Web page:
I'm sorry, but there's no getting around it--this episode opens with Ian just straight up murdering someone's pet by bashing it with a rock until it falls into a bottomless pit. I have no idea how the RSPCA didn't step in here. I just bet that in between each and every one of his scenes, the Black Dalek went back to his room and just sobbed openly, fondling the Slyther's collar with his sucker and whispering, "Why? Why?"
Okay, maybe not so much so, but it's still interesting to me that this is an era where the Daleks haven't fully ossified as a concept. They're capable of having pets; they view other life-forms as insignificant and not worthy of notice, rather than as targets to be exterminated. They enslave rather than kill for the most part, and even feel outrage at attacks against them (it's surprisingly funny when one of them talks about the "unprovoked attack on our saucer"). They're conquerors, but they're conquerors with a purpose rather than genocidal maniacs. It's a smaller difference between the Daleks then and the Daleks now than it was in their previous appearance, but it's still noticeable. They're still characters and not monsters. That won't last much longer, so enjoy it while it lasts.
The role of "monster" in this story is taken up by the Robomen, as Larry's search for his brother ends the only way it really can in a story like this. It's still a pretty good scene despite the obviousness of the trope, as Larry begs Phil to remember his wife and family and is shot in the gut for his troubles. None of it is surprising--it's all exactly what you would expect, right down to Phil whispering Larry's name as he too dies--but it's still hard to look away as it's happening. The Robomen really are such a good part of this story that it's amazing how rarely they've been used since--they really are more effective at being Cybermen than Cybermen are in some ways, both because they have this wonderfully horrifying air of neglect and despair, and because of the utterly horrific descriptions of their eventual demise ("they go mad, bash their heads against walls...") They're the dehumanization of oppressed people made brutally literal.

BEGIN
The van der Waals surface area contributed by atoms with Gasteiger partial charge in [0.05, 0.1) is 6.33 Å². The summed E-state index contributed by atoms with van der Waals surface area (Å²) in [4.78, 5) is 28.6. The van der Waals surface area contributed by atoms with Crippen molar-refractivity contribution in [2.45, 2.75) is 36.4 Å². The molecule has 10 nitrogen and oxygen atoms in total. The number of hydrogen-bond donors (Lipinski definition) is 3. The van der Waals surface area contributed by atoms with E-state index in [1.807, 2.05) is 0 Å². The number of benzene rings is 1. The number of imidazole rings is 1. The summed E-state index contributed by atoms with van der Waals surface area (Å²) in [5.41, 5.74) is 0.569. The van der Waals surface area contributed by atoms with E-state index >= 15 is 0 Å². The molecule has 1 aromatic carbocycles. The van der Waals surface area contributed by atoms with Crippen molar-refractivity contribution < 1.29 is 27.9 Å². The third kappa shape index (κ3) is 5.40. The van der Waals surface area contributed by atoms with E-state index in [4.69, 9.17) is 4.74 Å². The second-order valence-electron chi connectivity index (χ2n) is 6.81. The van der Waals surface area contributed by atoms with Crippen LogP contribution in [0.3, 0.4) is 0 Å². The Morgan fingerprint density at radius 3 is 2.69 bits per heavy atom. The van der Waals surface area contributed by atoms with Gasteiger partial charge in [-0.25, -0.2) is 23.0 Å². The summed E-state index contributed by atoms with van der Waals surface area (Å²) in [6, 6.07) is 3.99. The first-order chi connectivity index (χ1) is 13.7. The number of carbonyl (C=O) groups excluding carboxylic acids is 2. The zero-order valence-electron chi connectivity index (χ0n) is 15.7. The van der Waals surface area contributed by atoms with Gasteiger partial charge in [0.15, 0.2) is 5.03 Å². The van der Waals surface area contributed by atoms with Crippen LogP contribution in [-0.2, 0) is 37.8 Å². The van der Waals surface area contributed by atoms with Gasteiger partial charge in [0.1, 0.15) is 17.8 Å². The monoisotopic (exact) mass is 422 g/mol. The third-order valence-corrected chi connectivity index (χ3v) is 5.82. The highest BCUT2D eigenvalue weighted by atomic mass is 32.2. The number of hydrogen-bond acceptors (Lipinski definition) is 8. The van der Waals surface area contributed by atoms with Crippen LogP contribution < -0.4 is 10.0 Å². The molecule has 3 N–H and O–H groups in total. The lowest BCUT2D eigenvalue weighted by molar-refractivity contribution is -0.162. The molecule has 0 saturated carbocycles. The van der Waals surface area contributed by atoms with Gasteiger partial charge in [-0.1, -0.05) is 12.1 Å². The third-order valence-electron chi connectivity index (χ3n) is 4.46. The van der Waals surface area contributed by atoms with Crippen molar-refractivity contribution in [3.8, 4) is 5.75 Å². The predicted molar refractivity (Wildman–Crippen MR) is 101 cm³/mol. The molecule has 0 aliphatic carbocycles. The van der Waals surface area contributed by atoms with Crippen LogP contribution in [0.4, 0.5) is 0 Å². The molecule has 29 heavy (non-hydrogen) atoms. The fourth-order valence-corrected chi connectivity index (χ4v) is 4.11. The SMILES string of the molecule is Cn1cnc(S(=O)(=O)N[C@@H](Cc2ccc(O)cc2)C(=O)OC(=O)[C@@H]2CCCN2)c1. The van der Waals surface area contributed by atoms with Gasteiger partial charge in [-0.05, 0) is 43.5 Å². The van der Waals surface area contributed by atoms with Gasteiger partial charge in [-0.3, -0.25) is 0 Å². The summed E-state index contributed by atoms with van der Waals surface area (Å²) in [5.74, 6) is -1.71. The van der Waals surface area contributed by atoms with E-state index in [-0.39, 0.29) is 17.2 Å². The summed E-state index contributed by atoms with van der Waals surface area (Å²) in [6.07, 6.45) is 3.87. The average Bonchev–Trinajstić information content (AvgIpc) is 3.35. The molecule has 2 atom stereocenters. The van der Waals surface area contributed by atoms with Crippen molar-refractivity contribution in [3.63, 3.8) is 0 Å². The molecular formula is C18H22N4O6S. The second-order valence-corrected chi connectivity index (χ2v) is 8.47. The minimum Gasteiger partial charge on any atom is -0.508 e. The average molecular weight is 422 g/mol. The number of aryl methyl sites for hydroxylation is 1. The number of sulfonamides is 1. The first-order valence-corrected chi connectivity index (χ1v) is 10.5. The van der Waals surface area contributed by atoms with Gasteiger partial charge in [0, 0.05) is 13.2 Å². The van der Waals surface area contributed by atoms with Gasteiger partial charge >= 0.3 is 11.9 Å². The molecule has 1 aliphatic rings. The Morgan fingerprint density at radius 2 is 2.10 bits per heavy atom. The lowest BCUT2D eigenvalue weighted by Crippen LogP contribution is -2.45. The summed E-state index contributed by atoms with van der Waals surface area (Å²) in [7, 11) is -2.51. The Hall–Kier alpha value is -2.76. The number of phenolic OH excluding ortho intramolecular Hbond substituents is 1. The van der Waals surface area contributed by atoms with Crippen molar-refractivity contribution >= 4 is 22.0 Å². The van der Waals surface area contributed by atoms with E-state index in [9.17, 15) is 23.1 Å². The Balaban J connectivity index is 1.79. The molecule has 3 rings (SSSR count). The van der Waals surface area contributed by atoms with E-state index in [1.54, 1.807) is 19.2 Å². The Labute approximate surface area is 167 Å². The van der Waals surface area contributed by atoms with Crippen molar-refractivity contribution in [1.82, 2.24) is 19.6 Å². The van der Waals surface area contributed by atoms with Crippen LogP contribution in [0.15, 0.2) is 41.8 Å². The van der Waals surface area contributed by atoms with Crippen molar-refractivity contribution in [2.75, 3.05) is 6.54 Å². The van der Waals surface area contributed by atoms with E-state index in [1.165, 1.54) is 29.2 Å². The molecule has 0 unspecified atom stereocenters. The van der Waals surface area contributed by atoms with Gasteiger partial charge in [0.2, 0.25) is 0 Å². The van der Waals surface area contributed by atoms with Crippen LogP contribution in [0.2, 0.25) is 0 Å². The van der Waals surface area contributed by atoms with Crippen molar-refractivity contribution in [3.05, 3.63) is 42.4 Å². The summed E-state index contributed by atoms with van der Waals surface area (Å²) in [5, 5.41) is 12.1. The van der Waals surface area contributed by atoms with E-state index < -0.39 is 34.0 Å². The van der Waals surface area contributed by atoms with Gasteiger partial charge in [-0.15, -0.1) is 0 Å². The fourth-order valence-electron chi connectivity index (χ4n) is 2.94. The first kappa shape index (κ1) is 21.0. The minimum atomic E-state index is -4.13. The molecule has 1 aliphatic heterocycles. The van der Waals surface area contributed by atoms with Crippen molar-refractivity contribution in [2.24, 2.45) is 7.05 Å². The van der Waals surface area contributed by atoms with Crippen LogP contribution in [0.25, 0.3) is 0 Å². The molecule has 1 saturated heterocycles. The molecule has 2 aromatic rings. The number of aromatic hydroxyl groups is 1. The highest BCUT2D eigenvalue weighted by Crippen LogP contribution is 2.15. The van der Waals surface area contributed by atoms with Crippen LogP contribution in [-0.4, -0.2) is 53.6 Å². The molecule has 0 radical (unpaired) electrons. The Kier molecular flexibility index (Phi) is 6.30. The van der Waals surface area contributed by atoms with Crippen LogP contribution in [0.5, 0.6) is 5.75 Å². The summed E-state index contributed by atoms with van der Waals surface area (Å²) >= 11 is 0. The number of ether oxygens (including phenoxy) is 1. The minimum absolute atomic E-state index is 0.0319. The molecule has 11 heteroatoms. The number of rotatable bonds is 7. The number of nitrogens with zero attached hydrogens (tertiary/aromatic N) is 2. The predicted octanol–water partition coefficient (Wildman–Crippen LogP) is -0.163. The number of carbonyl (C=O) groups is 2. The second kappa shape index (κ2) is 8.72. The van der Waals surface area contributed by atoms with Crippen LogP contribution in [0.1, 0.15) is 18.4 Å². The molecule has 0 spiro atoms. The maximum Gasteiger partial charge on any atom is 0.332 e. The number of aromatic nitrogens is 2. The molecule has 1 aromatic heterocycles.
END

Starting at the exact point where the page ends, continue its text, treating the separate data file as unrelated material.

Of course, there's also the other kind of dehumanization that happens to oppressed people on display here. Barbara and Jenny's run-in with the collaborators is far more affecting than the Aaru version (what, you think I was going to get through all six episodes without referencing the Aaru version?) precisely because they never get their comeuppance; in the movie, they die the kind of gruesome death that all traitors deserve, but in this version they're out-and-out rewarded for their treachery and deceit. It's the kind of lesson Doctor Who doesn't always teach...sometimes, the bad guys get away with it.
As with the rest of this story, though, the weak point of "The Waking Ally" remains the star and main character. (And presumably the titular waking ally.) Their segment of the episode is nothing more than a slow trip to join the rest of the cast in Bedfordshire, and even the fact that Susan finally gets something useful to do one whole episode before she leaves the series for good doesn't change the fact that all they get is a boring fight scene and a bit of "science-y" exposition that again sounds like the Doctor is suffering from mild aphasia instead of a technical explanation. Again, it's hard not to feel like Nation doesn't feel like he has to try now that the Doctor is firmly cemented as The Hero; he was much more interesting when Nation saw him as a force for chaos rather than writing him as an agent of order.
But at least we're headed for a climax, right? Ian's hiding in a nuclear bomb, Barbara is infiltrating the Dalek headquarters, and the Doctor and Susan...are somewhere in the general vicinity. Better late than never, Doctor!